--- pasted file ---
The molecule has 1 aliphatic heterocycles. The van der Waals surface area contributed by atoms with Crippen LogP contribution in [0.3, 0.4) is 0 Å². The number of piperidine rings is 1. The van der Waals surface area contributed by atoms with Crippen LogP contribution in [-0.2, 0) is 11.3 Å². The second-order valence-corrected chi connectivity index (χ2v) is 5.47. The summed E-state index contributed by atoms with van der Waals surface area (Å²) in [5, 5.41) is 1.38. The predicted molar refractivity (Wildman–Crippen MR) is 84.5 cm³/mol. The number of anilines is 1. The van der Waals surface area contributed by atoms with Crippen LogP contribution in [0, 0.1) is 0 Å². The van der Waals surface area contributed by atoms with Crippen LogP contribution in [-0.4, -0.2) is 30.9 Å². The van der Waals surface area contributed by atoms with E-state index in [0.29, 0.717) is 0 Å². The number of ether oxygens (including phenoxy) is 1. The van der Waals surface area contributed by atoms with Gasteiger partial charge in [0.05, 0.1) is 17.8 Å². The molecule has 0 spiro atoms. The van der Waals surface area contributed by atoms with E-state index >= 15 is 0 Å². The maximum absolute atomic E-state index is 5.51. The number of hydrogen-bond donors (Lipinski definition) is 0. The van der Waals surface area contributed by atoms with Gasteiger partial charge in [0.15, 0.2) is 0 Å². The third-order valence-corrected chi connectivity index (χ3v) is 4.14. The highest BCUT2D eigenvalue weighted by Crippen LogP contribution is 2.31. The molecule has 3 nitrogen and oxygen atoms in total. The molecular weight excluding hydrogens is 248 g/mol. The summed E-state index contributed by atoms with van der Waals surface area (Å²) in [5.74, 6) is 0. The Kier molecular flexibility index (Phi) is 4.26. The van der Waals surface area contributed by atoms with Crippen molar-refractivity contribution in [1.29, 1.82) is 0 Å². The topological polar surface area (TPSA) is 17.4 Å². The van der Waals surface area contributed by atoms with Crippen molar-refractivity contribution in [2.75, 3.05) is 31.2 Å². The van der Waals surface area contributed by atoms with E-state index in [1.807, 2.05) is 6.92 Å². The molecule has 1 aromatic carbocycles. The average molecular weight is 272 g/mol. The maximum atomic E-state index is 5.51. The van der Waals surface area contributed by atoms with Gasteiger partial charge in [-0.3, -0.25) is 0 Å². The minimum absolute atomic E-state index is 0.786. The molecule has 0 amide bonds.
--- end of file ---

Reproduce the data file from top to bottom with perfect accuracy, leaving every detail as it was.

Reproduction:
The molecule has 1 aliphatic heterocycles. The van der Waals surface area contributed by atoms with Crippen LogP contribution in [0.3, 0.4) is 0 Å². The number of piperidine rings is 1. The van der Waals surface area contributed by atoms with Crippen LogP contribution in [-0.2, 0) is 11.3 Å². The second-order valence-corrected chi connectivity index (χ2v) is 5.47. The summed E-state index contributed by atoms with van der Waals surface area (Å²) in [5, 5.41) is 1.38. The predicted molar refractivity (Wildman–Crippen MR) is 84.5 cm³/mol. The number of anilines is 1. The van der Waals surface area contributed by atoms with Crippen LogP contribution in [0, 0.1) is 0 Å². The van der Waals surface area contributed by atoms with Crippen LogP contribution in [-0.4, -0.2) is 30.9 Å². The van der Waals surface area contributed by atoms with E-state index in [0.29, 0.717) is 0 Å². The number of ether oxygens (including phenoxy) is 1. The van der Waals surface area contributed by atoms with Gasteiger partial charge in [0.05, 0.1) is 17.8 Å². The molecule has 0 spiro atoms. The van der Waals surface area contributed by atoms with E-state index >= 15 is 0 Å². The maximum absolute atomic E-state index is 5.51. The number of hydrogen-bond donors (Lipinski definition) is 0. The van der Waals surface area contributed by atoms with Gasteiger partial charge in [0.15, 0.2) is 0 Å². The third-order valence-corrected chi connectivity index (χ3v) is 4.14. The highest BCUT2D eigenvalue weighted by Crippen LogP contribution is 2.31. The molecule has 3 nitrogen and oxygen atoms in total. The molecular weight excluding hydrogens is 248 g/mol. The summed E-state index contributed by atoms with van der Waals surface area (Å²) in [5.74, 6) is 0. The Kier molecular flexibility index (Phi) is 4.26. The van der Waals surface area contributed by atoms with Crippen molar-refractivity contribution in [1.29, 1.82) is 0 Å². The topological polar surface area (TPSA) is 17.4 Å². The van der Waals surface area contributed by atoms with Crippen molar-refractivity contribution in [2.75, 3.05) is 31.2 Å². The van der Waals surface area contributed by atoms with E-state index in [1.807, 2.05) is 6.92 Å². The molecule has 1 aromatic carbocycles. The average molecular weight is 272 g/mol. The maximum atomic E-state index is 5.51. The van der Waals surface area contributed by atoms with Gasteiger partial charge in [-0.3, -0.25) is 0 Å². The minimum absolute atomic E-state index is 0.786. The molecule has 0 amide bonds.